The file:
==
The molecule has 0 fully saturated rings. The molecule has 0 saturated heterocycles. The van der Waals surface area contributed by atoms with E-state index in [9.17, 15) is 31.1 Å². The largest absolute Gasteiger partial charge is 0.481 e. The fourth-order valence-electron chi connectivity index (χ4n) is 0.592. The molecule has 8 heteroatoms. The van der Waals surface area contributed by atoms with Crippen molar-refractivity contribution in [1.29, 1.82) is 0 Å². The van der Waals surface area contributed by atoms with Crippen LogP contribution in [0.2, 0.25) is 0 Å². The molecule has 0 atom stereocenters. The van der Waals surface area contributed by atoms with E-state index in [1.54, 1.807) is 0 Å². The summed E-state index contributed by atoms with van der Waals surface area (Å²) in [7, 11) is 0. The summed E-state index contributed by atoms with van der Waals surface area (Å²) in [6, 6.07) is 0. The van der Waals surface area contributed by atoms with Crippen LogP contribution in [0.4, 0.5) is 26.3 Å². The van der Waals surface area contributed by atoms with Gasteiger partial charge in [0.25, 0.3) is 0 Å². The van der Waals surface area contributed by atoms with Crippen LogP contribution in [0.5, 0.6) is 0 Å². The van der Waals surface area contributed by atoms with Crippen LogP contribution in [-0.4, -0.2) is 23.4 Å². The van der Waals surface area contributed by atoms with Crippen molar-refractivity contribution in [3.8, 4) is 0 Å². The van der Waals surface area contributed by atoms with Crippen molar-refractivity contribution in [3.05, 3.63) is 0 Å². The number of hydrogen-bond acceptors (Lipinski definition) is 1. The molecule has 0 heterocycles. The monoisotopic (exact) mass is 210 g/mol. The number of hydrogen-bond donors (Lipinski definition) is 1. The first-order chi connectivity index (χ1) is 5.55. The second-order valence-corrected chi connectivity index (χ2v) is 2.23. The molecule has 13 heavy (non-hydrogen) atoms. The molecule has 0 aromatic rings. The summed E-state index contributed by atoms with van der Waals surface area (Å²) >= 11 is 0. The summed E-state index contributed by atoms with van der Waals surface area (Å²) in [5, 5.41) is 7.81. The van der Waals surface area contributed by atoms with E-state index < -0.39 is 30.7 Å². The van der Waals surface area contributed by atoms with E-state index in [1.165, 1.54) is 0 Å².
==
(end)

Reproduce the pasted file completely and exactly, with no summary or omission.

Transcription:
The molecule has 0 fully saturated rings. The molecule has 0 saturated heterocycles. The van der Waals surface area contributed by atoms with E-state index in [9.17, 15) is 31.1 Å². The largest absolute Gasteiger partial charge is 0.481 e. The fourth-order valence-electron chi connectivity index (χ4n) is 0.592. The molecule has 8 heteroatoms. The van der Waals surface area contributed by atoms with Crippen molar-refractivity contribution in [1.29, 1.82) is 0 Å². The van der Waals surface area contributed by atoms with Crippen LogP contribution in [0.2, 0.25) is 0 Å². The molecule has 0 atom stereocenters. The van der Waals surface area contributed by atoms with E-state index in [1.54, 1.807) is 0 Å². The summed E-state index contributed by atoms with van der Waals surface area (Å²) in [7, 11) is 0. The summed E-state index contributed by atoms with van der Waals surface area (Å²) in [6, 6.07) is 0. The van der Waals surface area contributed by atoms with Crippen LogP contribution in [0.4, 0.5) is 26.3 Å². The van der Waals surface area contributed by atoms with Gasteiger partial charge in [0.25, 0.3) is 0 Å². The van der Waals surface area contributed by atoms with Crippen LogP contribution in [0.5, 0.6) is 0 Å². The van der Waals surface area contributed by atoms with Crippen LogP contribution in [-0.4, -0.2) is 23.4 Å². The van der Waals surface area contributed by atoms with Crippen molar-refractivity contribution in [3.8, 4) is 0 Å². The van der Waals surface area contributed by atoms with Crippen molar-refractivity contribution in [3.05, 3.63) is 0 Å². The number of hydrogen-bond acceptors (Lipinski definition) is 1. The molecule has 0 heterocycles. The monoisotopic (exact) mass is 210 g/mol. The number of hydrogen-bond donors (Lipinski definition) is 1. The first-order chi connectivity index (χ1) is 5.55. The second-order valence-corrected chi connectivity index (χ2v) is 2.23. The molecule has 13 heavy (non-hydrogen) atoms. The molecule has 0 aromatic rings. The summed E-state index contributed by atoms with van der Waals surface area (Å²) >= 11 is 0. The summed E-state index contributed by atoms with van der Waals surface area (Å²) in [5, 5.41) is 7.81. The van der Waals surface area contributed by atoms with E-state index < -0.39 is 30.7 Å². The van der Waals surface area contributed by atoms with E-state index in [1.165, 1.54) is 0 Å².